For more information about the Junior Commission, visit the Commission on Human Rights website at or follow them on Facebook.

Download their materials here:

Human Trafficking Statistics

Film Promotional Poster

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Black History Month and Sexual Violence

From CalCASA:

“The history of the rape crisis movement in the United States is also a history of the struggle of African American women against racism and sexism. During slavery, the rape of enslaved women by white men was common and legal. After slavery ended, sexual and physical violence, including murder, were used to terrorize and keep the Black population from gaining political or civil rights. The period of Reconstruction from 1865 to 1877, directly following the Civil War, when freed slaves were granted the right to vote and own property, was particularly violent. White mobs raped Black women and burned churches and homes. The Ku Klux Klan, founded in 1866 in Tennessee, was more organized. The Klan raped Black women, lynched Black men, and terrorized Black communities. Propaganda was spread that all Black men were potential rapists, all white women potential victims. The results and legacy of such hatred were vicious. Thousands of Black men were lynched between Emancipation and World War II, with the false charge of rape a common accusation. Rape laws made rape a capital offense only for a Black man found guilty of raping a white woman. The rape of a Black woman was not even considered a crime, even when it became officially illegal.

“Perhaps the first women in the United States to break the silence around rape were those African American women who testified before Congress following the Memphis Riot of May 1866, during which a number of Black women were gang-raped by a white mob. Their brave testimony has been well recorded.

“Sojourner Truth was the first woman to connect issues of Black oppression with women’s oppression in her legendary declaration, “Ain’t I a woman,” in her speech at the Women’s Rights Conference in Silver Lake, Indiana, challenging the lack of concern with Black issues by the white women present at the conference.

“The earliest efforts to systematically confront and organize against rape began in the 1870s when African American women, most notably Ida B. Wells, took leadership roles in organizing anti-lynching campaigns. The courage of these women in the face of hatred and violence is profoundly inspiring. Their efforts led to the formation of the Black Women’s Club movement in the late 1890s and laid the groundwork for the later establishment of a number of national organizations, such as the National Coalition Against Domestic Violence. Although women continued individual acts of resistance throughout the first half of the twentieth century, the next wave of anti-rape activities began in the late 1960s and early 1970s on the heels of the civil rights and student movements.

“The involvement of other women of color accelerated in the mid-1970s. Organizing efforts brought national attention to the imprisonment for the murder of a number of women of color who defended themselves against the men who raped and assaulted them. The plight of Inez Garcia in 1974, Joanne Little in 1975, Yvonne Wanrow in 1976, and Dessie Woods in 1976, all victims of rape or assault who fought back, killed their assailants, and were imprisoned, brought the issue of rape into political organizations that had not historically focused on rape. Dessie Woods was eventually freed in 1981, after a long and difficult organizing effort.”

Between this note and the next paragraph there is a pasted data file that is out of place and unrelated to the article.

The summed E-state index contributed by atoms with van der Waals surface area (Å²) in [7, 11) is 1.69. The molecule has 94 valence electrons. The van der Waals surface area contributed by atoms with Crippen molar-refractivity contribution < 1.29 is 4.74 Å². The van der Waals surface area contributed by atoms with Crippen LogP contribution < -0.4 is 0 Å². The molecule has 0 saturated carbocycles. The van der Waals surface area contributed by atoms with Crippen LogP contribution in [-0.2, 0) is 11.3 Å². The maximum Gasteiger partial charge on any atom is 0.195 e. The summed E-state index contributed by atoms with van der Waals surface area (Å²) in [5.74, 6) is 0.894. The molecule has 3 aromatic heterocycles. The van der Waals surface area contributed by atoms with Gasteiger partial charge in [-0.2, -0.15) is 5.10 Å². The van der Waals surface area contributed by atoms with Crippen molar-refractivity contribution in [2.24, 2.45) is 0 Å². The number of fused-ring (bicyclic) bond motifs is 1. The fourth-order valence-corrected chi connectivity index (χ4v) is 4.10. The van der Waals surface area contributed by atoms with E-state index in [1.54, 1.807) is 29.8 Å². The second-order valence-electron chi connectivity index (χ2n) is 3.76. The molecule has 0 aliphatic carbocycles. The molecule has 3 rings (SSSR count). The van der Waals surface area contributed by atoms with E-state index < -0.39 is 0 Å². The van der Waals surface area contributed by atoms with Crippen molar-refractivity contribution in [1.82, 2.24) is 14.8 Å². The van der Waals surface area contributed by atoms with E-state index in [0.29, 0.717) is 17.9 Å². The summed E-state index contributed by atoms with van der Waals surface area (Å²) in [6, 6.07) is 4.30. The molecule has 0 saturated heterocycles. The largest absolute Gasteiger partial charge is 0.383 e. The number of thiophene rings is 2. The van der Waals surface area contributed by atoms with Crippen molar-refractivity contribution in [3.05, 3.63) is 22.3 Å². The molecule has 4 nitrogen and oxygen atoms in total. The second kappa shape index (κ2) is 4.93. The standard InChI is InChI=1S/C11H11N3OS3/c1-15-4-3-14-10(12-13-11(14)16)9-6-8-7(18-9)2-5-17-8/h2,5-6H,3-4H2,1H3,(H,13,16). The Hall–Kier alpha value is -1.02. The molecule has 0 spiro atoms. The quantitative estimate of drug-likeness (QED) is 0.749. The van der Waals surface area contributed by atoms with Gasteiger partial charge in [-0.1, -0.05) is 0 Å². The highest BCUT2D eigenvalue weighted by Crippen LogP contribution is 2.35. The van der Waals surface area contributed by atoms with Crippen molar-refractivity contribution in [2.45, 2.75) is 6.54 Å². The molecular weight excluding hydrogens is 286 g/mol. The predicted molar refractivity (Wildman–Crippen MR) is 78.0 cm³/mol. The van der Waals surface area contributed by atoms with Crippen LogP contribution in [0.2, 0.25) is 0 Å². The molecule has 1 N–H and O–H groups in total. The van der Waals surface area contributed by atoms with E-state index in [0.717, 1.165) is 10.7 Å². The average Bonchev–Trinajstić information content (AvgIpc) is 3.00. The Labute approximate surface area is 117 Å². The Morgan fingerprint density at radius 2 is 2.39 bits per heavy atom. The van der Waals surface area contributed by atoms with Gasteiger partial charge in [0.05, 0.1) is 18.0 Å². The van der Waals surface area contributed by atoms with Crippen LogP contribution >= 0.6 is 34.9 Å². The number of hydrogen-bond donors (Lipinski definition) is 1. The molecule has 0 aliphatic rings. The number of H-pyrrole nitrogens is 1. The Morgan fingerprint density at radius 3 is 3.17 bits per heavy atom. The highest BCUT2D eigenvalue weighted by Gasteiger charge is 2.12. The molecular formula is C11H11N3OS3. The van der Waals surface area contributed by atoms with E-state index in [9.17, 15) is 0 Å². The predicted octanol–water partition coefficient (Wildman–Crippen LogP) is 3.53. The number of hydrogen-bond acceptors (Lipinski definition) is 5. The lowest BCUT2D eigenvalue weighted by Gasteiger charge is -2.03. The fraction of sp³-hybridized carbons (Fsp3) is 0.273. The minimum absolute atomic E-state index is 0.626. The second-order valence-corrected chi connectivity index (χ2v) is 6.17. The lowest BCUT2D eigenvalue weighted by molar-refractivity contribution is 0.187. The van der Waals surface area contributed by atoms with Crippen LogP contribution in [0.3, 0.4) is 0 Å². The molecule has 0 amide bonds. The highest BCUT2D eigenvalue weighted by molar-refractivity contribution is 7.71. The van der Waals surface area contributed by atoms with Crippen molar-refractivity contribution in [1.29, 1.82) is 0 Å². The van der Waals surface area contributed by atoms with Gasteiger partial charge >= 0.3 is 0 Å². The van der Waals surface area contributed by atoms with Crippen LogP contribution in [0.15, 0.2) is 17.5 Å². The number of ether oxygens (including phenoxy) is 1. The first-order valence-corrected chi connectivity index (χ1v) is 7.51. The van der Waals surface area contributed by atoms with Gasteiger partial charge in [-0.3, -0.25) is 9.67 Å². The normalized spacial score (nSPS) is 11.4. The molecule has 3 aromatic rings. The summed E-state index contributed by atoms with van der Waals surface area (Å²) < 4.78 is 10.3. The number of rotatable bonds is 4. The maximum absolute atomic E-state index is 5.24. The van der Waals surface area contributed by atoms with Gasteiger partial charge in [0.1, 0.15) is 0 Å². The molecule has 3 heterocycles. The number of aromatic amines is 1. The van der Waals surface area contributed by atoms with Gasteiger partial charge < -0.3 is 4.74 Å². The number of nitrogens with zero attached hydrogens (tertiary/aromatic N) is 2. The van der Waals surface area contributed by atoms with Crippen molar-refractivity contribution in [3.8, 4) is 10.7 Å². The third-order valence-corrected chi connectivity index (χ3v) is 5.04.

Read more about the history of rape crisis centers here, and learn about the invaluable work that Black women and non-Black women of color have contributed to the movement to end sexual violence.

If you want to learn more about how racism and sexual violence are intertwined, come see the documentary The Rape of Recy Taylor on March 29th at the Rialto Cinema in Sebastopol. Call our main office for more info at (707) 545-7270.

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On Action as Self-Care

So much has happened since the decades of abusive behavior by Harvey Weinstein were exposed, an endless stream of new revelations and disturbing discoveries followed by responses like the #MeToo movement.  Now we are talking more and more about the backlash, being asked will this go too far, what are the pitfalls.  The reality is, some people will always push back, no matter how well-meaning or properly handled things are, some people will never want to hear about it.  The real change has been that eyes are opened, something that can’t go back.  Instead of backlash, the real pitfall is exhaustion.


It just keeps coming.  We become overwhelmed and things that would have been a huge deal float by.  It’s shocking to see the level of coverage of the abuses suffered by female USA national team gymnasts.  Dozens and dozens of young female athletes were sexually assaulted under the guise of treatment for decades.  This would have been front page news for months in the past, young women we prize and idolize harmed by an adult responsible for caring for them.


It is genuinely horrifying. A popular concept among sexual assault advocates and in similarly taxing fields is self-care, the need to protect and replenish your reserves.  This can obviously be in peaceful, restful activities.  But action is its own self-care.  You can see this in the impact statements made in the USA gymnastics case, in Aly Raisman telling Larry Nassar, “You do realize now the women you so heartlessly abused over such a long period of time are now a force, and you are nothing.”